The outrageous amount of multitasking that many mothers are required to do to have a career and care for children can be overwhelming. However, despite the challenges that come with finding a work-life balance, many moms who work say they’re healthier and happier than moms who stay at home.
This tells me that mothers can – and should- do what makes them happy. If that means staying at home, great! If having a career works better for you and your family, then that is OK too.
#4. Being out of the workforce for even a few years causes women’s earnings to plummet
Many women already earn 70 cents to the dollar than men in similar jobs. But add time taken off for childbearing years, and women are also paying something known as “the mommy tax.” Being a stay-at-home mom costs a lot of money.
Don’t succumb to the guilt of being a working mom. It’s OK, really.
Being a working mom often provides many women with cerebral stimulation that they don’t get at home.
I love being an emergency room nurse and a science geek at heart. I am challenged and stimulated while I am working with patients in a way that I’m not at home. I have had the opportunity to see more disease states, complex injuries, and unusual diagnoses than I ever could have imagined even existed.
It would not be an exaggeration to say I learn ten new things every day at work. Also, I am surrounded by some of the most intelligent people I have ever met. Many of my co-workers have the same drive for helping people I do. They motivate me to keep learning.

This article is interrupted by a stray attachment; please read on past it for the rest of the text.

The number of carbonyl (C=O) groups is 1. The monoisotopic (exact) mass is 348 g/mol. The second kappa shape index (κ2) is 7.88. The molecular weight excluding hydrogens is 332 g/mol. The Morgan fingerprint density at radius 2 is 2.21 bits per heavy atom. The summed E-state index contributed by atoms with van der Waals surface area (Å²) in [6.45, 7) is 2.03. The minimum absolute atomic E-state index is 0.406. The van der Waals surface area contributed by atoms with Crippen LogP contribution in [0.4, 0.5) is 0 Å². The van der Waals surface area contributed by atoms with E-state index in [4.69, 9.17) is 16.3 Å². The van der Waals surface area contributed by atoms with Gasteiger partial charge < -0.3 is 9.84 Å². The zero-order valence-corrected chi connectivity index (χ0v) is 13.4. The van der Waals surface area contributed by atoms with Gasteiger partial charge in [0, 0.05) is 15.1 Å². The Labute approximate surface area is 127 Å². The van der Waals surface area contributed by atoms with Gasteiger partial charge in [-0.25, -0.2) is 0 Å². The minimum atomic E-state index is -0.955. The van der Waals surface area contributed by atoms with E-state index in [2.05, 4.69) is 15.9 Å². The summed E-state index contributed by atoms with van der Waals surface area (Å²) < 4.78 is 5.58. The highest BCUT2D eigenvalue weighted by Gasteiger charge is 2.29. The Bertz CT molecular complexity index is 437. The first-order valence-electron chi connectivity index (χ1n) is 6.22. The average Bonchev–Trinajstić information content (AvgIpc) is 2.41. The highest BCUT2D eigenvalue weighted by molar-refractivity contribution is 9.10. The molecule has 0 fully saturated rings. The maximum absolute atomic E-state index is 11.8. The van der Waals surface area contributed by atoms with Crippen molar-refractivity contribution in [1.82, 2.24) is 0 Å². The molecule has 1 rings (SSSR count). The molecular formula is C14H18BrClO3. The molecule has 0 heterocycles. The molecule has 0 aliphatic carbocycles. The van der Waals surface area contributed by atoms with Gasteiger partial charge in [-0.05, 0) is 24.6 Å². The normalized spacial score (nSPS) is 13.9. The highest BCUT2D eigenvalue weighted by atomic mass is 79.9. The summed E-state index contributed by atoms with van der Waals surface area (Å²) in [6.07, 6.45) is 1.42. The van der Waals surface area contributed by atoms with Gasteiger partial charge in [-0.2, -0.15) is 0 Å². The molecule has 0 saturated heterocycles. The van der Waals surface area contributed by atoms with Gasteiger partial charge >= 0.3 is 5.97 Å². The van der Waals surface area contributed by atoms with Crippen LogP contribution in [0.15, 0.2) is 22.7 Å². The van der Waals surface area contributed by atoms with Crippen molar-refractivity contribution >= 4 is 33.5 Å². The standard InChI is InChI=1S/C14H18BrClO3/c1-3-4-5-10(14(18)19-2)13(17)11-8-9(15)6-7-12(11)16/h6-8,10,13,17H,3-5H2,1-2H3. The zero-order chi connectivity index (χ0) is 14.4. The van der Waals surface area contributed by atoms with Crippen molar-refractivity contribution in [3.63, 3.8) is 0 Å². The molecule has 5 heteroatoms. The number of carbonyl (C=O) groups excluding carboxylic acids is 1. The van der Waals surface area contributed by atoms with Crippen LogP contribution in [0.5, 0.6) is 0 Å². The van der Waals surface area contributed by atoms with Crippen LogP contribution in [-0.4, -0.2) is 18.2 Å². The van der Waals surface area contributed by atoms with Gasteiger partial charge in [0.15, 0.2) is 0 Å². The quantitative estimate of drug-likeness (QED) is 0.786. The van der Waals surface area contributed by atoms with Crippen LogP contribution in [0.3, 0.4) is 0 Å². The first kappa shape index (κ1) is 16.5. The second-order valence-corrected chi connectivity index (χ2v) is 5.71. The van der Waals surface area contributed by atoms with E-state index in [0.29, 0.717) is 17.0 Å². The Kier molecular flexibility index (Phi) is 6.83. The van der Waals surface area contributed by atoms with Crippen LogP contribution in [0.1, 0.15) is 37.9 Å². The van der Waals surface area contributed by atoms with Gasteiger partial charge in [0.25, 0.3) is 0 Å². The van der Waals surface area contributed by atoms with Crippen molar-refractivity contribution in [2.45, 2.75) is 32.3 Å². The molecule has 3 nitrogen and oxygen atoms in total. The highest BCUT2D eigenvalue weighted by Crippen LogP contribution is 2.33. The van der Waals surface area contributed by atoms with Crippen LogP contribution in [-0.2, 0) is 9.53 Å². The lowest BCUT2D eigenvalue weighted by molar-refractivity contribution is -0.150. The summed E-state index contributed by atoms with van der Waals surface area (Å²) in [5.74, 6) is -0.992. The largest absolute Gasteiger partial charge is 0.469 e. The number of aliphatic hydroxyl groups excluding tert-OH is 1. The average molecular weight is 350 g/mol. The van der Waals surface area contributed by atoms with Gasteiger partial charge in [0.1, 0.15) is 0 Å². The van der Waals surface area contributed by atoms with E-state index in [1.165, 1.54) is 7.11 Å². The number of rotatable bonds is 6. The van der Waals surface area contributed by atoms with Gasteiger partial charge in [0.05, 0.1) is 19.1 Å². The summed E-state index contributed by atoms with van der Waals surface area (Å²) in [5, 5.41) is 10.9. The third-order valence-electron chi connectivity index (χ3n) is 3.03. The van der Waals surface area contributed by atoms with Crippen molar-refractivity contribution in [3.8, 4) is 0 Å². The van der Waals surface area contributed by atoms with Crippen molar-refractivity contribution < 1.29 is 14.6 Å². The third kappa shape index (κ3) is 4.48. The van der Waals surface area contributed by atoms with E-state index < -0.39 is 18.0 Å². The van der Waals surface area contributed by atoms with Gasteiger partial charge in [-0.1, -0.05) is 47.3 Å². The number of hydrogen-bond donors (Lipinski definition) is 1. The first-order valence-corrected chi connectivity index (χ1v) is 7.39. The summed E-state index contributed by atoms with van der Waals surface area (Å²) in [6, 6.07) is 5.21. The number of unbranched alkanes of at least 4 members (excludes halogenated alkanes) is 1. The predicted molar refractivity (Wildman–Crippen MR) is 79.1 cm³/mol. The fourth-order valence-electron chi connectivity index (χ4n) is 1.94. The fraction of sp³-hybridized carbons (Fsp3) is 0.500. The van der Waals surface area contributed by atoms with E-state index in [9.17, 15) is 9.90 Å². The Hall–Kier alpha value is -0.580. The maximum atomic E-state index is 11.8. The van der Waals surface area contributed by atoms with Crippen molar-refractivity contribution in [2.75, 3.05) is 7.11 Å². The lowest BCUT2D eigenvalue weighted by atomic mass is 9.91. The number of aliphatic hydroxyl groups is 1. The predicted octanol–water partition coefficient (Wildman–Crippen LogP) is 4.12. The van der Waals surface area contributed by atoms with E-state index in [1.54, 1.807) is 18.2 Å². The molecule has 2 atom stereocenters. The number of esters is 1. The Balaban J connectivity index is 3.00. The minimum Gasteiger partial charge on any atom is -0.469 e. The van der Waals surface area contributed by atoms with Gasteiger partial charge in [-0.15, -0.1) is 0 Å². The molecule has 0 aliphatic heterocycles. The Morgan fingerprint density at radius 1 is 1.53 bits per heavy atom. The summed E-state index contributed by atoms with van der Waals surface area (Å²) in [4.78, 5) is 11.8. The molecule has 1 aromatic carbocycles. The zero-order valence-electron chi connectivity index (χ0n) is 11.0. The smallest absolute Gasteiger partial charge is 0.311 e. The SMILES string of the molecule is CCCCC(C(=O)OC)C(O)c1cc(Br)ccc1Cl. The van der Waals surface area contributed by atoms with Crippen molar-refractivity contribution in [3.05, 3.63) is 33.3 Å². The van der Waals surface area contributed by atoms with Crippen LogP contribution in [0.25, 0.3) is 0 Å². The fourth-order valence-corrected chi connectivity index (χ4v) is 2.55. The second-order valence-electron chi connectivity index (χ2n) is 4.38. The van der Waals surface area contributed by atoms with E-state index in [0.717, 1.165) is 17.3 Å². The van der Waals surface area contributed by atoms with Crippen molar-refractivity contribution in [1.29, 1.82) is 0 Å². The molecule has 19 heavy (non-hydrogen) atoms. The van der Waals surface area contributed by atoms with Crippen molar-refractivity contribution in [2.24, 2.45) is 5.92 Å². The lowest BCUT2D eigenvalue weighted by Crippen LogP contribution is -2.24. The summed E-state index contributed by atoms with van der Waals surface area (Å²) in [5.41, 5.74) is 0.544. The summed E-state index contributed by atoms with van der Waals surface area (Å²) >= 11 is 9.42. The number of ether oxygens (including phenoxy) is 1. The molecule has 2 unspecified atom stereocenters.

The bottom line is that it is essential to do what is right for your family. Doing what works for you to keep your family functioning, healthy, and happy is what matters.
It may mean lowering the bar in some other areas of our lives. There is no winner for the cleanest house. Saying that your home is messy because you play with your kids is a privilege. And I am so grateful for that privilege on the days I don’t work.
Whatever kind of mom you are – free yourself of the judgment that what you are doing is wrong or bad. And funnel that energy into creating a family life that engages, inspires, and invites joy into your days.
Nothing canprepare any parent for the insanity of parenthood, because it’s impossible to understand its complexity until you’re there. However, after working as a nurse for so many years before having my children, I do think it gave me a tiny edge.
As an emergency room nurse, I work in a lot of unusual and often stressful situations involving the health and wellbeing of my patients. Admittedly, I’m exhausted on my days off, and sometimes I feel guilty for working such long hours.
But even though I often feel overwhelmed with my crazy life as a working mom, I am so grateful for how my experience as a registered nurse has helped prepare me for motherhood.
Toddlers can act just like miniature psych patients.
In the ER, I deal with every single type of mental and psychiatric disorder ever documented in the literature. We work with everything from homicidal schizophrenia to depression or anxiety and everything in between.
Some of the most exciting conversations I have with my two-year-old remind me of similar situations and conversations that I have had working as a healthcare professional.
For example, I have watched my toddler throw herself on the floor in a fit of tears because I didn’t peel the banana “the right way” (believe it or not, I have had similar conversations with patients). I guess you could say that I have had a lot of experience with having irrational discussions over the years.
As a result of my experience working in an ER with an acute psych ward, I have almost no reaction when my toddler melts down or breaks into a fit of rage out of nowhere. I have had too much experience dealing with angry, irrational patients. Having composure and speaking with respect is always the winning choice and warrants the best response in both scenarios. (When a nurse gets mad back at a patient, the patients yells louder. It’s the same with toddlers).